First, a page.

In early eighteenth-century English coffeehouse culture, no patron was as distinguished a conversationalist or as delightful an essayist as the Oxford-educated Joseph Addison. Born on May 1, 1672, in Milston, Wiltshire, where his father was rector, Addison had a long career in English politics as a committed Whig and in which he held many offices, including Secretary of Ireland and Secretary of State. He died in London at the age of forty-seven.
The aim of Addison’s political thought, which was based on a natural law radiating from the divine will and the political equality of man, was the preservation of limited, consensual, and constitutional government and a free, commercial society. Addison’s religion was high-church Anglican, which gives his theological language a formality and orthodoxy many modern readers have found alien.
But Addison is remembered chiefly for his prose mastery. As Samuel Johnson wrote, “Whoever wishes to attain an English style, familiar but not coarse, and elegant but not ostentatious, must give his days and nights to the study of Addison.” Most of Addison’s essays were published in The Spectator, a popular periodical he founded with his friend Richard Steele. Addison used these light and often gently satirical essays to educate the merchants and tradesmen of the emerging English middle class–what he termed the “middle condition”–in the manners and morals needful for their stability and legitimacy in English social structure. In C. S. Lewis’s words, Addison’s essays stand firmly “on the common ground of life“ and deal ”with middle things.”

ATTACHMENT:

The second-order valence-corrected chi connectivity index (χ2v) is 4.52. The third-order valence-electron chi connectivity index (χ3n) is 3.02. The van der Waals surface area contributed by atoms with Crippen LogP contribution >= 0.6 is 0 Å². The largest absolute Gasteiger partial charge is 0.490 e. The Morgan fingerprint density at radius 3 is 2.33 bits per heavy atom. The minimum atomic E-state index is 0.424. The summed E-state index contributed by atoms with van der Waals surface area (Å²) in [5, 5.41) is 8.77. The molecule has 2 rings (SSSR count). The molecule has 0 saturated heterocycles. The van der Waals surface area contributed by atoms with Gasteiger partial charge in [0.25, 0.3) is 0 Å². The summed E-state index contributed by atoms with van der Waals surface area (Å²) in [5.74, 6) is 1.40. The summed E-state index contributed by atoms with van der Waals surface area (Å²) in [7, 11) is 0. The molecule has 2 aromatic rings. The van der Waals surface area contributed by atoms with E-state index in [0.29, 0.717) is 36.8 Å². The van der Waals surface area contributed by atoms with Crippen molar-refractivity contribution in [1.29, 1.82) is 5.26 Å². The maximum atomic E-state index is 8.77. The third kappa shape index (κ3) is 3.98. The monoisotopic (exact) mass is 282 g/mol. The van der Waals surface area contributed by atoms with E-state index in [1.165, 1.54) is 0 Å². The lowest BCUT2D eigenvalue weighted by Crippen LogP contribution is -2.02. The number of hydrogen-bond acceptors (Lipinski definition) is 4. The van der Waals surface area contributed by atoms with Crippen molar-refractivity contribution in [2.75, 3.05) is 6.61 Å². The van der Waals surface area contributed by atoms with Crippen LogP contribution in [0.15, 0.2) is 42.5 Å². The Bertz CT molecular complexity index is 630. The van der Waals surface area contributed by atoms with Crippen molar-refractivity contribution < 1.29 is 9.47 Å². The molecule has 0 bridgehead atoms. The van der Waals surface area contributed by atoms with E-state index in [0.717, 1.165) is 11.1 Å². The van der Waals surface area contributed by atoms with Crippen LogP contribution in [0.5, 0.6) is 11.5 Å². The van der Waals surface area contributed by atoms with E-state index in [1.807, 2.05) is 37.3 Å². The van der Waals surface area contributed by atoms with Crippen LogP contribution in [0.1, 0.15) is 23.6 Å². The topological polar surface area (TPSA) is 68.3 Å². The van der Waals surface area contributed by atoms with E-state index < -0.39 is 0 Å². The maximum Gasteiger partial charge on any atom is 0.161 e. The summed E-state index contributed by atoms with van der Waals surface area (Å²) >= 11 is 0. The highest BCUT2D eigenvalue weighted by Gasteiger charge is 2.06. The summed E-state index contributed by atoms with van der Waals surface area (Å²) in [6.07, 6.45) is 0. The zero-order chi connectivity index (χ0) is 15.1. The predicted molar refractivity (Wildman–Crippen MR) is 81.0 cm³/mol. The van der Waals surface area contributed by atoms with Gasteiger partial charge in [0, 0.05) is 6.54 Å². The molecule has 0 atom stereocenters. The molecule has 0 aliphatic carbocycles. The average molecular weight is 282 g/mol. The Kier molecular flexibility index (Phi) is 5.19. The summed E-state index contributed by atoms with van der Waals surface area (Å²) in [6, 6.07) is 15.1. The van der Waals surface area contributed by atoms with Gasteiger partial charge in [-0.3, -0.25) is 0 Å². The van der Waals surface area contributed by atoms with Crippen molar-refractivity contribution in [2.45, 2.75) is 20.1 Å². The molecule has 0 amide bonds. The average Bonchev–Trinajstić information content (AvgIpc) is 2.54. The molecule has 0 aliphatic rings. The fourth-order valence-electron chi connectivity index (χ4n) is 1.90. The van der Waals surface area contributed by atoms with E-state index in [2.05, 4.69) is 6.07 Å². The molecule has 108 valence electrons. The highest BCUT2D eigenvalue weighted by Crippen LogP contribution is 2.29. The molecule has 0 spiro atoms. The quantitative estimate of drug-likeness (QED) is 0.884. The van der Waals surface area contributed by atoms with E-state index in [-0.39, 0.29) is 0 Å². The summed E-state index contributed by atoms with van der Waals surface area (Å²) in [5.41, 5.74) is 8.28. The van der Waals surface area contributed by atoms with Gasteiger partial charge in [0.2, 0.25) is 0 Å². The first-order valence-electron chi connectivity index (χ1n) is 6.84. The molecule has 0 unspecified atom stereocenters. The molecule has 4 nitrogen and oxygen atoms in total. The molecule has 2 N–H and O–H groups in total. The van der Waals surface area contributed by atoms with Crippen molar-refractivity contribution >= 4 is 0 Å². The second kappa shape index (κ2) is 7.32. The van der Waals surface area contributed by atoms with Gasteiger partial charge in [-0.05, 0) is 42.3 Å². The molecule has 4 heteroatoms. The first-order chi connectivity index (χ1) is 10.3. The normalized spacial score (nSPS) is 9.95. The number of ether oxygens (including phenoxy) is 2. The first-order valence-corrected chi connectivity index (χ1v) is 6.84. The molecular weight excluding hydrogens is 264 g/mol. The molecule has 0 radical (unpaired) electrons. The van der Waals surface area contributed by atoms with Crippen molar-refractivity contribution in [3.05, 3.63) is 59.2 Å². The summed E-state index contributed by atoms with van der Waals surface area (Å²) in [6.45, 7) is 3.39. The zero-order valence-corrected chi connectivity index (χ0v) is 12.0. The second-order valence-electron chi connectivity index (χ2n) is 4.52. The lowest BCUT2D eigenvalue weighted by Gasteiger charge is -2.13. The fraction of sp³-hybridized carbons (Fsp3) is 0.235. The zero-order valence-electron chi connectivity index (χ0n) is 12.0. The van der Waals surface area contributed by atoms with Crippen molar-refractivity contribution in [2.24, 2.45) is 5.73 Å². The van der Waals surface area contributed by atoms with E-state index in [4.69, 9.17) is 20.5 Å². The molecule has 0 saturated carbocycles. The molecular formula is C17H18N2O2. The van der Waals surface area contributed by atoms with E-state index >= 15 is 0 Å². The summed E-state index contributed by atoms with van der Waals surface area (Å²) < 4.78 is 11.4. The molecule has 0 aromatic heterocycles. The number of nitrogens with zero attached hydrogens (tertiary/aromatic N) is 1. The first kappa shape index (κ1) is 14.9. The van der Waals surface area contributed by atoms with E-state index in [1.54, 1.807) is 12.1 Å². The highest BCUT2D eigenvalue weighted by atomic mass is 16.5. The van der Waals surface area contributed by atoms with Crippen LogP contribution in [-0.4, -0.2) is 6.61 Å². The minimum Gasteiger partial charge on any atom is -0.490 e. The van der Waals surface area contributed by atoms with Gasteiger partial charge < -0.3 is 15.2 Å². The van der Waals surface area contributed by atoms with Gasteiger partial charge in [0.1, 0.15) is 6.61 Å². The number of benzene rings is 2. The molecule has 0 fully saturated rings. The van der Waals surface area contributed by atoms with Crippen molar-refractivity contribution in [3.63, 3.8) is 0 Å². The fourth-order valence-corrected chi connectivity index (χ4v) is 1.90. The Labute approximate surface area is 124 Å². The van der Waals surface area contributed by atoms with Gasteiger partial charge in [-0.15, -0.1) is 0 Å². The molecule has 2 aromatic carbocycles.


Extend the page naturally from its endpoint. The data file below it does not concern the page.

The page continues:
In doing so, he described the virtues required of people in a commercial society. As Addison counseled, such people must possess courage to take the economic risks required for a prosperous business economy. Further, they must be diligent in the practice of their vocations, frugal in the conduct of their lives, and philanthropic in the management of their estates, and in these ways be good stewards of God’s blessings to them. And such people must be absolutely honest; in Addison’s words, “There is no man so improper to be employed in business as he who is in any degree capable of corruption.”